Center for Theoretical Biological Physics Research Seminar
Nikolay V. Dokholyan
Department of Pharmacology and
Department of Biochemistry & Molecular Biology
Penn State College of Medicine
“Molecular Design for Research and Therapeutics”
Abstract: Life of biological molecules spans time and length scales relevant at atomic to cellular time and length scales. Hence, novel molecular modeling approaches are required to be inherently multi-scale. Here we describe multiple methodologies developed in our laboratory: rapid discrete molecular dynamics simulation algorithm, protein design and structural refinement tools. Using these methodologies, we describe therapeutic strategies to combat this HIV and cancer, as well as design novel approaches for controlling proteins in living cells and organisms.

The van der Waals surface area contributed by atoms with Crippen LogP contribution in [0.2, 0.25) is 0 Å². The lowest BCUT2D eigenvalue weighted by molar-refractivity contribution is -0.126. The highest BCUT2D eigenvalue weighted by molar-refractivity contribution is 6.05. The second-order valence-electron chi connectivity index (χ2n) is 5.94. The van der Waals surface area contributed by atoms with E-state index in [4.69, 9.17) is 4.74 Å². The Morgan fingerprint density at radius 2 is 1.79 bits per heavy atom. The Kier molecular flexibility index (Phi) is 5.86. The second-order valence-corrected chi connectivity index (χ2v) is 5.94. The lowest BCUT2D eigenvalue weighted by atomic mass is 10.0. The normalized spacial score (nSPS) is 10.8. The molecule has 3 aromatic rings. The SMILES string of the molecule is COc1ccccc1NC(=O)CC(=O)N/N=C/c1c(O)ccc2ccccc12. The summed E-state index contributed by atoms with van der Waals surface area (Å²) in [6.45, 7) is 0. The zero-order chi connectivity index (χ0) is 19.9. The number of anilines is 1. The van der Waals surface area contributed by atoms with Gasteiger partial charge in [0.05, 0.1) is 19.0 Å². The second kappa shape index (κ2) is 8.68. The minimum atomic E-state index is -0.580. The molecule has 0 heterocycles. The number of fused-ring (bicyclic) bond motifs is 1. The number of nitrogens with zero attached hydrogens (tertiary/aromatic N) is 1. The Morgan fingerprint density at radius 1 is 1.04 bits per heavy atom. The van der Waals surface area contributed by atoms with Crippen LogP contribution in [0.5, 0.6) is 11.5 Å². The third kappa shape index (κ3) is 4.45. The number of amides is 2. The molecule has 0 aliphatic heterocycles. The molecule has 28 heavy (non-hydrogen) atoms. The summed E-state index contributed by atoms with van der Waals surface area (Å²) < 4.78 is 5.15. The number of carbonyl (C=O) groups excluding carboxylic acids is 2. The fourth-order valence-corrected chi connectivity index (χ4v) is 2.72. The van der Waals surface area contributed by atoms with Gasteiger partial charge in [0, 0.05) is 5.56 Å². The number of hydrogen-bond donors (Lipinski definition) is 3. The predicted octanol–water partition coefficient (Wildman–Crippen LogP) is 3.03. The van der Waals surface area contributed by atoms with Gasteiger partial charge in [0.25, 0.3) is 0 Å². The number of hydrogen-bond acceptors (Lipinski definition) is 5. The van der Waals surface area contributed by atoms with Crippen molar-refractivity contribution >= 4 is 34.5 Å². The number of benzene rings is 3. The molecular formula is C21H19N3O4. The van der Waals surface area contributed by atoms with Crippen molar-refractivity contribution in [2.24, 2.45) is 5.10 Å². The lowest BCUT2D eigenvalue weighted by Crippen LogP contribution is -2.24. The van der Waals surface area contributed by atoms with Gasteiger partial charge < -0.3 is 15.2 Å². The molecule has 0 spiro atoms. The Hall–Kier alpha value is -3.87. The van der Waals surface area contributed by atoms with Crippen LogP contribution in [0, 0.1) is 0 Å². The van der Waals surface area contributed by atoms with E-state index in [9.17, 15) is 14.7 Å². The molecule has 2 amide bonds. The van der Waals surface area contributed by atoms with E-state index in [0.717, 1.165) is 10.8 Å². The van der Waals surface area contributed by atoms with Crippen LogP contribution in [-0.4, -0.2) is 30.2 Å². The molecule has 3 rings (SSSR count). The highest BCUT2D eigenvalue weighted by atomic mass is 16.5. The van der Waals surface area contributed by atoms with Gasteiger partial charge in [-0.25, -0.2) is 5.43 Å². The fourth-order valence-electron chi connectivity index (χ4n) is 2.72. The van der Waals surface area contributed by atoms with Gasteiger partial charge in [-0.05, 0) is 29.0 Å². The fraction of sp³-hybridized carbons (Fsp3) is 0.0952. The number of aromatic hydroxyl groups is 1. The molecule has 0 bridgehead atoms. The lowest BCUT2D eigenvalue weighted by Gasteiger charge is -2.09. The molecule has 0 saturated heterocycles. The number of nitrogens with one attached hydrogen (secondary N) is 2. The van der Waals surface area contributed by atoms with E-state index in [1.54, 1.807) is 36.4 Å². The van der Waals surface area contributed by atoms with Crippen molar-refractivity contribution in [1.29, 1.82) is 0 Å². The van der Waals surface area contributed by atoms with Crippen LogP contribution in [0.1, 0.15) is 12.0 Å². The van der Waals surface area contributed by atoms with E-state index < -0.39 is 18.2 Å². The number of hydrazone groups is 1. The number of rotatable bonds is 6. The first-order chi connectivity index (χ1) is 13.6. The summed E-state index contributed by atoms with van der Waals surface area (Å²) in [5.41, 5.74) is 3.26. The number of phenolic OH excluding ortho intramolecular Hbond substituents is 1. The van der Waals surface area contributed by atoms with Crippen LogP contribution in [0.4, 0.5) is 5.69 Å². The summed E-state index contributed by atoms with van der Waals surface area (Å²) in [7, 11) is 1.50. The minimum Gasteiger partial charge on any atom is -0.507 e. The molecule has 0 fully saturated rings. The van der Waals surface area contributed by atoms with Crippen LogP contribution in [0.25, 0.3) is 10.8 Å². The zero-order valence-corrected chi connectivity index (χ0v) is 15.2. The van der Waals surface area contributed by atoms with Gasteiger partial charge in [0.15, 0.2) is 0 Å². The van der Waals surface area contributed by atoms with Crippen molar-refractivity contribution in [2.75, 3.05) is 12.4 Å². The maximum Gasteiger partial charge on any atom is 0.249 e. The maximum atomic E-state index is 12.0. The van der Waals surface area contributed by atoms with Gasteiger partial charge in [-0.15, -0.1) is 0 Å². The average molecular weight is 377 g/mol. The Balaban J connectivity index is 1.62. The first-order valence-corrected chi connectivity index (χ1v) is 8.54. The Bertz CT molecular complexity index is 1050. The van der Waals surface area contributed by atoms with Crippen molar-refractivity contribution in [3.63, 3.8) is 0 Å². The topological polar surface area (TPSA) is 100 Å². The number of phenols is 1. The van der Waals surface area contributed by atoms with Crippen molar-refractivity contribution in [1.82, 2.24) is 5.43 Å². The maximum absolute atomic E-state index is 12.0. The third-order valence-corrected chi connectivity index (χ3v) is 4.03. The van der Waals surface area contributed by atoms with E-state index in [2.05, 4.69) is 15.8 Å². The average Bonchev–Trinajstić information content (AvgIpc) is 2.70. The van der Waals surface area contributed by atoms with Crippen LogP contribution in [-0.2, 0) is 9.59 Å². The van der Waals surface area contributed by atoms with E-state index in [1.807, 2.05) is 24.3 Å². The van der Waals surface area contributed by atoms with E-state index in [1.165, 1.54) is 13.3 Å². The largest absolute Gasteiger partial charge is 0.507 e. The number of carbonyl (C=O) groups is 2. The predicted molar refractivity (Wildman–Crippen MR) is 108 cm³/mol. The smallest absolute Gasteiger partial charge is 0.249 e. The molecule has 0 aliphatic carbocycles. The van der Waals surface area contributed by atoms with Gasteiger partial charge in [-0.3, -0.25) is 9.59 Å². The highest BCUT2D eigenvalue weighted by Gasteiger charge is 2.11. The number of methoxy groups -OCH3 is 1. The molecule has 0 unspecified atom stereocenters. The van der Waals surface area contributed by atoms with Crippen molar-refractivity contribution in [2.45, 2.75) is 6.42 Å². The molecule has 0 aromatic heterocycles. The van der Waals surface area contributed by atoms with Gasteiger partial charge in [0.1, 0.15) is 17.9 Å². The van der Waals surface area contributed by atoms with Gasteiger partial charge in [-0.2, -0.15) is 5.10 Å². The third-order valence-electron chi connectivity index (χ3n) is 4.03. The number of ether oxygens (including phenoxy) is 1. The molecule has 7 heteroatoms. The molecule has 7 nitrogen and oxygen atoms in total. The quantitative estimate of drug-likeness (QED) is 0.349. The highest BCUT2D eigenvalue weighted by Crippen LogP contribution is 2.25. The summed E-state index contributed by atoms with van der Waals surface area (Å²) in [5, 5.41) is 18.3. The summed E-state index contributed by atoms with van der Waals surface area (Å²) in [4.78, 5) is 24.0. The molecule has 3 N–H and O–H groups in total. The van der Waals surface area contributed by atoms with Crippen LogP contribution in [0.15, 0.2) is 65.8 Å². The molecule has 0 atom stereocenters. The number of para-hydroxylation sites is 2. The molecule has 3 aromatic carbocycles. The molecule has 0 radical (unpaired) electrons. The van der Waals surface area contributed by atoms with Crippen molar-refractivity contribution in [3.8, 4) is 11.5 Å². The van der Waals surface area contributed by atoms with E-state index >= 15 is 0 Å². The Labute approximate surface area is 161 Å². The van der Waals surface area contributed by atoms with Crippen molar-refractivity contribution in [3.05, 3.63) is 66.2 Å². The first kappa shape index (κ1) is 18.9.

Bio: Dr. Dokholyan received his Ph.D. in Physics at the Boston University under the supervision of Dr. H. Eugene Stanley in 1999. His work spanned the area of statistical mechanics and its applications to biological macromolecules. Upon graduation Dr. Dokholyan joined Dr. Eugene Shakhnovich at Harvard University Department of Chemistry and Chemical Biology as a NIH NRSA Fellow. His work was focused on protein folding, design, and evolution. He joined Department of Biochemistry and Biophysics in the University of North Carolina at Chapel Hill, School of Medicine as an Assistant Professor in 2002, promoted to an Associate Professor in 2008, and to Full Professor in 2011. Dr. Dokholyan is currently the Director of the Center for Computational and Systems Biology and the Graduate Director of the Program in Molecular and Cellular Biophysics at UNC. Dr. Dokholyan has published 180 per review articles and 16 book chapters. He was named American Physical Society Fellow in 2013. In 2014, he was named Michael Hooker Distinguished Professor. Over the past decade Dr. Dokholyan has been working in two principal directions: methodology development to understand and engineer molecular structure and function and application of these methodologies to understand the etiologies of human diseases and develop therapeutic strategies.
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